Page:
Red or blue, both political parties have work to do on their 2020 healthcare platforms

Sherry Glied and Lanhee Chen discuss their recently published views with other health policy experts at a Health Affairs event in Washington, D.C., on Friday. (Rose Meltzer/FierceHealthcare)

The 2018 midterms may have left behind more questions than answers. Not only does partisanship remain high, there are deep rifts within the two major parties themselves—particularly when it comes to healthcare.

At an event sponsored by Health Affairs on Friday, two policy experts from opposite sides of the political spectrum shared the stage to discuss how their parties could approach healthcare in 2020.

New York University’s Sherry Glied, who participated on President Bill Clinton's Health Care Task Force and served at the Department of Health and Human Services under the Obama administration, said “Medicare-for-All” can solve a lot of what ails the healthcare system.

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“If your first priority is to reduce profits, eliminate fragmentation, improve transparency, make the system sensible, democratically responsive, reduce overall costs, all those good things, you want to go for a single-payer approach,” Glied said.

“But the benefits of this plan...are also its greatest weakness,” she continued. For instance, price transparency would improve tremendously, but what are now “invisible” costs, such as employer cost-sharing, would become immediately apparent to voters.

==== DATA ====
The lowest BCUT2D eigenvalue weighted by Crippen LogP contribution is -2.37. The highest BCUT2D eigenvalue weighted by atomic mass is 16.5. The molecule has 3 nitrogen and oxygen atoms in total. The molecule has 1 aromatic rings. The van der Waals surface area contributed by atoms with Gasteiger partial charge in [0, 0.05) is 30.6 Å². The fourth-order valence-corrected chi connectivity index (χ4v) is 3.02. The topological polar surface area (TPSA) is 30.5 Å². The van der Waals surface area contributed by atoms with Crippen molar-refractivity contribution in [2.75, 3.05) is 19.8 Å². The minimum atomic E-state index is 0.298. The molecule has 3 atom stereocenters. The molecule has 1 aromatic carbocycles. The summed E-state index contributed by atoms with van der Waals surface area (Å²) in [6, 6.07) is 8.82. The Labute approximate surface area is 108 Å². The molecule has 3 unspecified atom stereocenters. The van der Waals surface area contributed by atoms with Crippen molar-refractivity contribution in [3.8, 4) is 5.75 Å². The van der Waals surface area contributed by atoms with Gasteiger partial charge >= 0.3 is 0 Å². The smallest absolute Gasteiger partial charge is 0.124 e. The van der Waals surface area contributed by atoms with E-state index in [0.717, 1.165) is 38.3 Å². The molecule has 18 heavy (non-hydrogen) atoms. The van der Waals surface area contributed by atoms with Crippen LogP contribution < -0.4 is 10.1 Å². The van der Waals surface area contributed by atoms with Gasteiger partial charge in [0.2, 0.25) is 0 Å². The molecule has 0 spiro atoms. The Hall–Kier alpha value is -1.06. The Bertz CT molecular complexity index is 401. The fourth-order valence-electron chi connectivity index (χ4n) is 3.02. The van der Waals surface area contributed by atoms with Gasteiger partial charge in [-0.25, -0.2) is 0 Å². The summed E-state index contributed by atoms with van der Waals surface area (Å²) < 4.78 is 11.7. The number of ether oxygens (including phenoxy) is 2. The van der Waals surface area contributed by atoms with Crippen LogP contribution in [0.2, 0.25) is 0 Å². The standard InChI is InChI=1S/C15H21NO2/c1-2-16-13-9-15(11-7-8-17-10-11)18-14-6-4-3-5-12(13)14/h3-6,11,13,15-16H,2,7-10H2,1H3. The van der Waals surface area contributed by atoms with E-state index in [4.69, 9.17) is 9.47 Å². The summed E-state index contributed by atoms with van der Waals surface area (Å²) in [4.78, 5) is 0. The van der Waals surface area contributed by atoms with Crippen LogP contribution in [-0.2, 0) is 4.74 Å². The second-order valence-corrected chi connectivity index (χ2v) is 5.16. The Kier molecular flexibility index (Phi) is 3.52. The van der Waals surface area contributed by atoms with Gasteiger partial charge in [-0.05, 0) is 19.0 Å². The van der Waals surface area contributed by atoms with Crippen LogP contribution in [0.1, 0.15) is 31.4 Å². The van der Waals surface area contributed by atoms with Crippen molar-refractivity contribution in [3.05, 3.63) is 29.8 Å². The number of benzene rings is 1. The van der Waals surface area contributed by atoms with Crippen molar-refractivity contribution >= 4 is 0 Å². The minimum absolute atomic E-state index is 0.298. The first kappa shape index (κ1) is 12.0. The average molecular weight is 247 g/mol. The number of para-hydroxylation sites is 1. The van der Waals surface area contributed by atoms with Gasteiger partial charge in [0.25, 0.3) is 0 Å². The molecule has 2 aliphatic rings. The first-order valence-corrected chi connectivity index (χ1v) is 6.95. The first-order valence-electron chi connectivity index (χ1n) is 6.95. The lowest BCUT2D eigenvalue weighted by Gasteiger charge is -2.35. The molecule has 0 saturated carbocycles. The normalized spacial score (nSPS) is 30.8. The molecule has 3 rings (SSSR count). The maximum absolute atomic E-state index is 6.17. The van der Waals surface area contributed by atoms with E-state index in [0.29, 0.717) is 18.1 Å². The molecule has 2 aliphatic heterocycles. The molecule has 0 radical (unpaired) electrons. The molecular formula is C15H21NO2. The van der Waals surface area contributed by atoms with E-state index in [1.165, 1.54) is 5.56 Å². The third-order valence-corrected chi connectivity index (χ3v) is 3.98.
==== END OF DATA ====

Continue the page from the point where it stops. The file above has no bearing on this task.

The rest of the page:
RELATED: Democrats take the House, giving the ACA a safety net for now

Democrats could also rally behind a model where individuals and employers can choose between public and private plans—similar to traditional Medicare and Medicare Advantage. But as we’ve seen in Medicare Advantage, this would be difficult to run and contain many of the same issues in the existing private market.

Another option is creating a Medicare buy-in for the costliest population groups, including residents of areas that lack plan competition, which Glied described as “weak tea," or extending the use of public prices, which would require getting the prices right.   

“In 2020, Democratic candidates are going to be thinking about solving a set of specific problems while incorporating some version of something called a ‘public plan,’” Glied said. Regardless of how Democrats design their platform, potential candidates must start thinking now about what they hope to achieve, she said.

Stanford’s Lanhee Chen, who has advised candidates from Marco Rubio to Mitt Romney to George W. Bush, also advised his party to think through their message.

RELATED: ‘Medicare-for-all’ compounds Medicare’s current problems, Verma says

While Democrats have a number of options on the table, Republicans have to come up with a message to begin with.

“One of the things that the 2018 campaign exposed is the danger of not having a great answer on health reform and how to move forward,” Chen said.

And like Democrats, Republicans face division within their party, especially around the Medicaid expansion, Chen said. While moderate Republicans have come to embrace the expansion, conservatives remain staunchly opposed to it. Voters, even in three red states, backed Medicaid expansion on the ballot, proving that it could be a tricky issue for Republicans to navigate. 

But Republicans can unite around the principle of federalism, Chen said. President Trump, who will likely be the GOP’s nominee in 2020, and his administration have favored this approach by giving states flexibility to innovate reforms.

Chen recommended Republicans unite around the state innovation approach and campaign on their successes with it.

Glied and Chen both articulated their thoughts in the most recent edition of Health Affairs.